In the summer, predator fish like walleyes, pike, bass, and crappies will be wherever their food is. If there isn¹t something for them to eat in an area, they simply won't be there, or at least they won't be there very long.
One area where there is usually something for the fish to eat is the weedline. Throughout the summer months, predator fish can usually find an abundance of food on the weedline. Here¹s how you can catch those weedline fish.
Fish that are on, over, or near the weedline will bite on a variety of baits. When they¹re over the tops of the weeds, spinnerbaits, topwaters, and shallow running crankbaits will all catch fish. But day-in and day-out, if you want to get bit on the weedline, it¹s really tough to beat a jig tipped with some form of soft bait. Usually, under even the most difficult conditions, some sort of fish will eat a jig with soft bait on it.
The area of the weedline that will hold the most fish are the irregularities. If you can find a point or pocket in the weeds, there are probably going to be some fish willing to bite nearby. Let¹s get rigged up.
Spinning tackle is the way to go. A six and half to seven foot medium or medium-heavy action rod will be about right. You want a rod that will control the fish and also provide sensitivity and good hook-setting ability.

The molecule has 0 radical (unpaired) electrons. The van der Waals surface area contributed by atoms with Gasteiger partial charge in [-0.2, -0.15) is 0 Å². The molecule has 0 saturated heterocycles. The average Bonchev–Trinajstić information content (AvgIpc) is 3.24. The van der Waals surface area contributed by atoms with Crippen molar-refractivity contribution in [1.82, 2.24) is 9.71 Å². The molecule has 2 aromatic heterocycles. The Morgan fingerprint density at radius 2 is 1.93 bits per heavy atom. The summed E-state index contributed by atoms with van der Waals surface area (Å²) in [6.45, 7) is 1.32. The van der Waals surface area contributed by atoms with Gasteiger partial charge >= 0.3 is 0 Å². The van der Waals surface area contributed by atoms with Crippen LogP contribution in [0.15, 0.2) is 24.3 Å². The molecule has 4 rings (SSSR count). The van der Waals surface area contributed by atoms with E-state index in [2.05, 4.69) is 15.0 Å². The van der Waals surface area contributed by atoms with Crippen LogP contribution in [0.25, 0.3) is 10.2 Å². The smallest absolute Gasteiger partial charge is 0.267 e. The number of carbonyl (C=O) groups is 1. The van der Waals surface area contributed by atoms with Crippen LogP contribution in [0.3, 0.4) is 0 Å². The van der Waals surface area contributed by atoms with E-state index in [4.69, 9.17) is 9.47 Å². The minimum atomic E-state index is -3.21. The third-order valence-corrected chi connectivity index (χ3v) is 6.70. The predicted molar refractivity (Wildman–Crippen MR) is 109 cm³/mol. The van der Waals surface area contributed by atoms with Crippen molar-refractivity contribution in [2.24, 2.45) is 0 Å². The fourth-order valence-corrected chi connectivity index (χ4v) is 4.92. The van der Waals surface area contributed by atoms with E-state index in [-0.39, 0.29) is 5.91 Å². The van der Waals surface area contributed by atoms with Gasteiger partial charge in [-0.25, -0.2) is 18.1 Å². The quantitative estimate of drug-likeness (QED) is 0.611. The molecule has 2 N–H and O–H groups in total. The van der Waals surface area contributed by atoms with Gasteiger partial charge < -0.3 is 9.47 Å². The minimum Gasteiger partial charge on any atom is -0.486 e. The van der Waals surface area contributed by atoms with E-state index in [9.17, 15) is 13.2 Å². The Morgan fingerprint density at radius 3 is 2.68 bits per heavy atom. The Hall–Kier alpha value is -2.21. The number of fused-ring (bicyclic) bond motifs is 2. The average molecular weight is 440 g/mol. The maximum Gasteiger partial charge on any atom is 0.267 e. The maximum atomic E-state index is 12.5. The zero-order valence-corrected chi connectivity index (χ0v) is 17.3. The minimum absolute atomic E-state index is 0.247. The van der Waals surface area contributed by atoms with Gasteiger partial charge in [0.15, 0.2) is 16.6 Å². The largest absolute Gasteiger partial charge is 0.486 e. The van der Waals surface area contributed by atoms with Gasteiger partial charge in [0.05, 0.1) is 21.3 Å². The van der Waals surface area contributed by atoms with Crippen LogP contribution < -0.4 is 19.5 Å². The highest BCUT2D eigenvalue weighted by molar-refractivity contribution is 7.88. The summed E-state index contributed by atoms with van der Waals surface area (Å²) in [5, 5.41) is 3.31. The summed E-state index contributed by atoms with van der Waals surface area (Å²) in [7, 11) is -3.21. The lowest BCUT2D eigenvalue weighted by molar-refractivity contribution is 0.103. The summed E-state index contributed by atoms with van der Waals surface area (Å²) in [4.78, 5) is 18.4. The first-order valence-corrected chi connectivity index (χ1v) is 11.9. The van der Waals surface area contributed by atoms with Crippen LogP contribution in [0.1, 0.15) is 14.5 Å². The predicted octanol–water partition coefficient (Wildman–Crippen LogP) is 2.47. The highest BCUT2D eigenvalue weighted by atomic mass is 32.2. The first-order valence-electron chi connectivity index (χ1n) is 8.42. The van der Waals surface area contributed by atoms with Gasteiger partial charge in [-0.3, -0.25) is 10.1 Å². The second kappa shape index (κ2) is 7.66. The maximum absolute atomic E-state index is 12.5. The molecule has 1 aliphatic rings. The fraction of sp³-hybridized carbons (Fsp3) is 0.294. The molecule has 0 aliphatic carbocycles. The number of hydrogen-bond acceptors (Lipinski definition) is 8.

Fenwick HMG's and Berkley Tactix rods are good choices. Team the rod with an Abu Garcia Cardinal 802 or 804 reel spooled with a sensitive but tough line. You¹ll be snapping the jig off the weeds frequently, and the weeds can beat up your line. 20/8 or 14/6 FireLine is a good choice. If you prefer monofilament line, go with Trilene Sensation or XT. Line size for the mono will vary according to fish attitudes. If they¹re biters, eight or ten pound test is a good choice, but if they want a tiny jig and are fussy, you might need to go to six pound test.
You¹ll be casting your presentation to the deep edge of the weeds. The water could be seven feet deep or it could be fifteen feet deep. Usually the clearer the water, the deeper you¹ll fish. Not always, but usually.
An eighth ounce jig head will do the job almost all the time. Sometimes a little heavier will be more appropriate, every now and then smaller will be best. The Lip-Stick Jig-Worm is a great jig to use with soft bait. It has a super-sharp long-shanked hook and a collar to hold the bait in place.
Soft baits are available in a wide variety of shapes and colors. For largemouth bass it¹s not a bad idea to start with a worm shaped Gulp! or PowerBait in the watermelon color. Bass really like watermelon worms in most Midwest waters.
For walleyes, a three inch Gulp! Minnow Grub or Power Minnow with some chartreuse are good places to start.
If you just want to get bit when you¹re fishing in the next few weeks and months, and who doesn¹t want to get bit when they¹re fishing, tie a jig tipped with soft bait onto your line and cast it around a weedline. I¹ll bet your desire to get bit is fulfilled.